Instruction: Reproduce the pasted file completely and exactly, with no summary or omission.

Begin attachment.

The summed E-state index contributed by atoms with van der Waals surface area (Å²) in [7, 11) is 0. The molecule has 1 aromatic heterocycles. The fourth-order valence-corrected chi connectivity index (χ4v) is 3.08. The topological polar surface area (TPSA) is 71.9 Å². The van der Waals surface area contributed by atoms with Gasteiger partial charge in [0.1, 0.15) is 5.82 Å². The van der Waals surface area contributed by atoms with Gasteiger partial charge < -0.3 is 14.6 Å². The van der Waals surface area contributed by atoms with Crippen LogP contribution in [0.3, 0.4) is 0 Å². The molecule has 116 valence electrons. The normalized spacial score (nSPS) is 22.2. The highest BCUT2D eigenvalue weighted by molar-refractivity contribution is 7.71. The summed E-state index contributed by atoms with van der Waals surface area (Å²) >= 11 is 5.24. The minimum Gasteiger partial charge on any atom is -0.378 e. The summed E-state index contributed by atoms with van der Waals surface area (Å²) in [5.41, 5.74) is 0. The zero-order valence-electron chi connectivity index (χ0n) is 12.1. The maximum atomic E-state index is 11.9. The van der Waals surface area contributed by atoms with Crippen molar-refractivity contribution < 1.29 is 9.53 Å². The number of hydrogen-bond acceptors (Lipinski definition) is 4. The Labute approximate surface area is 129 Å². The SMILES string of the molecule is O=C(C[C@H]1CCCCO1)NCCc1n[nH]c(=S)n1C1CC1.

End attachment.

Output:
The summed E-state index contributed by atoms with van der Waals surface area (Å²) in [7, 11) is 0. The molecule has 1 aromatic heterocycles. The fourth-order valence-corrected chi connectivity index (χ4v) is 3.08. The topological polar surface area (TPSA) is 71.9 Å². The van der Waals surface area contributed by atoms with Gasteiger partial charge in [0.1, 0.15) is 5.82 Å². The van der Waals surface area contributed by atoms with Gasteiger partial charge < -0.3 is 14.6 Å². The van der Waals surface area contributed by atoms with Crippen LogP contribution in [0.3, 0.4) is 0 Å². The molecule has 116 valence electrons. The normalized spacial score (nSPS) is 22.2. The highest BCUT2D eigenvalue weighted by molar-refractivity contribution is 7.71. The summed E-state index contributed by atoms with van der Waals surface area (Å²) >= 11 is 5.24. The minimum Gasteiger partial charge on any atom is -0.378 e. The summed E-state index contributed by atoms with van der Waals surface area (Å²) in [5.41, 5.74) is 0. The zero-order valence-electron chi connectivity index (χ0n) is 12.1. The maximum atomic E-state index is 11.9. The van der Waals surface area contributed by atoms with Crippen molar-refractivity contribution < 1.29 is 9.53 Å². The number of hydrogen-bond acceptors (Lipinski definition) is 4. The Labute approximate surface area is 129 Å². The SMILES string of the molecule is O=C(C[C@H]1CCCCO1)NCCc1n[nH]c(=S)n1C1CC1.